On one of our last days we visited a nearby village to interview the local farmers and learn about the impact that chimps, baboons, and small monkeys have on their crops. Years ago, BCFS helped them identify what kinds of foods would be least appealing to the animals and provided them with seeds, which were then planted near the forest edge. They do this in the hopes that the animals might keep walking further out to search for foods they like better. The farmers depend on these crops, not only for income, but also to feed their families.

Leaving BCFS was bittersweet. I still miss seeing the chimps and all the people I met! But since I’ve returned from Uganda, I have a renewed hope that there are people out there doing amazing things every day to save these animals from extinction.

Categories: Africa, Chimpanzee, Conservation, Zookeepers | Tags: , , | Leave a comment

Saving chimps: Help protect one of our closest relatives

Little Mshindi and female Koko share a moment. (Photo by Jackie Smith)

Conservation and Community Engangement Intern Alicia Moreau guest-blogs about Chimpanzee Action Awareness Week on Zoohoo! 

“When you meet chimps, you meet individual personalities. When a baby chimp looks at you, it’s just like a human baby. We have a responsibility for them.” ~ Jane Goodall

Chimpanzees are more closely related to humans than we may think. We share 98% of our DNA with chimpanzees and quite a few personality traits.

In 1962, virtually nothing was known about chimps in the wild. Jane Goodall changed all that. She dedicated her life to researching and observing chimps by sharing a special bond with them — she says, “One touch started a revolution.” Goodall is the reason we know so much about chimps and the personalities they possess. They share our emotions of pleasure, joy, and sadness.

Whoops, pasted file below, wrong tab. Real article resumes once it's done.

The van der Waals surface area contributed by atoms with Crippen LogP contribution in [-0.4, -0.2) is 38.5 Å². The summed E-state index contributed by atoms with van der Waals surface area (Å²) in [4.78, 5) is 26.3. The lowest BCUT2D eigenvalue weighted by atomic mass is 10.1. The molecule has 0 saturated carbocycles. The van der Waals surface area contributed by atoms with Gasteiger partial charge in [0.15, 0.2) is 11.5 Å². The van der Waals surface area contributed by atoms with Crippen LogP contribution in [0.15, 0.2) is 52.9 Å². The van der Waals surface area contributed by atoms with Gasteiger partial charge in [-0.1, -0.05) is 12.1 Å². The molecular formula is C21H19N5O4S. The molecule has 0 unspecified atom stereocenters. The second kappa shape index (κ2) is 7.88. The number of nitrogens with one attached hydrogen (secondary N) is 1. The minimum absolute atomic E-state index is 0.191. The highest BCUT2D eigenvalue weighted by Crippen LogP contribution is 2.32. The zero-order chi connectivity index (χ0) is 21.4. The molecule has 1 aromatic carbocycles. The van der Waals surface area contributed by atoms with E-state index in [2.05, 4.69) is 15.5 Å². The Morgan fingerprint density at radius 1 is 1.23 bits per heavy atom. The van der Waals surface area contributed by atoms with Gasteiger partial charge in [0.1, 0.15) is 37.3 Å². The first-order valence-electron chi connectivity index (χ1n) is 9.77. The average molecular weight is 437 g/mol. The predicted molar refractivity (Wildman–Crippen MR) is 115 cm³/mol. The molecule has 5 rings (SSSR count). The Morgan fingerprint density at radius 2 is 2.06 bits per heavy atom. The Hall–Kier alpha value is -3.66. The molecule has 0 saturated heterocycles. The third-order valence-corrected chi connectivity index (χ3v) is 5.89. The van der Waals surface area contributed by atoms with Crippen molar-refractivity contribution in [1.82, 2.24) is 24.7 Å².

Chimpanzees are very social animals and thrive in communities of about 15-20 consisting of both genders. However, they tend to feed, travel and sleep in a smaller community consisting of six or fewer. One may say that this is related to humans due to our nature of establishing close knit groups of friends and/or family we surround ourselves with on a regular basis.

Chimps are also related to us in their ability to communicate through complex systems of vocalizations, gestures, body postures and facial expressions. Grooming is an important example of their social nature. They participate in grooming for two main purposes: cleaning and establishing bonds between family and friends. It’s a critical action that helps them maintain friendships and comfort each other after a hard time or disagreement.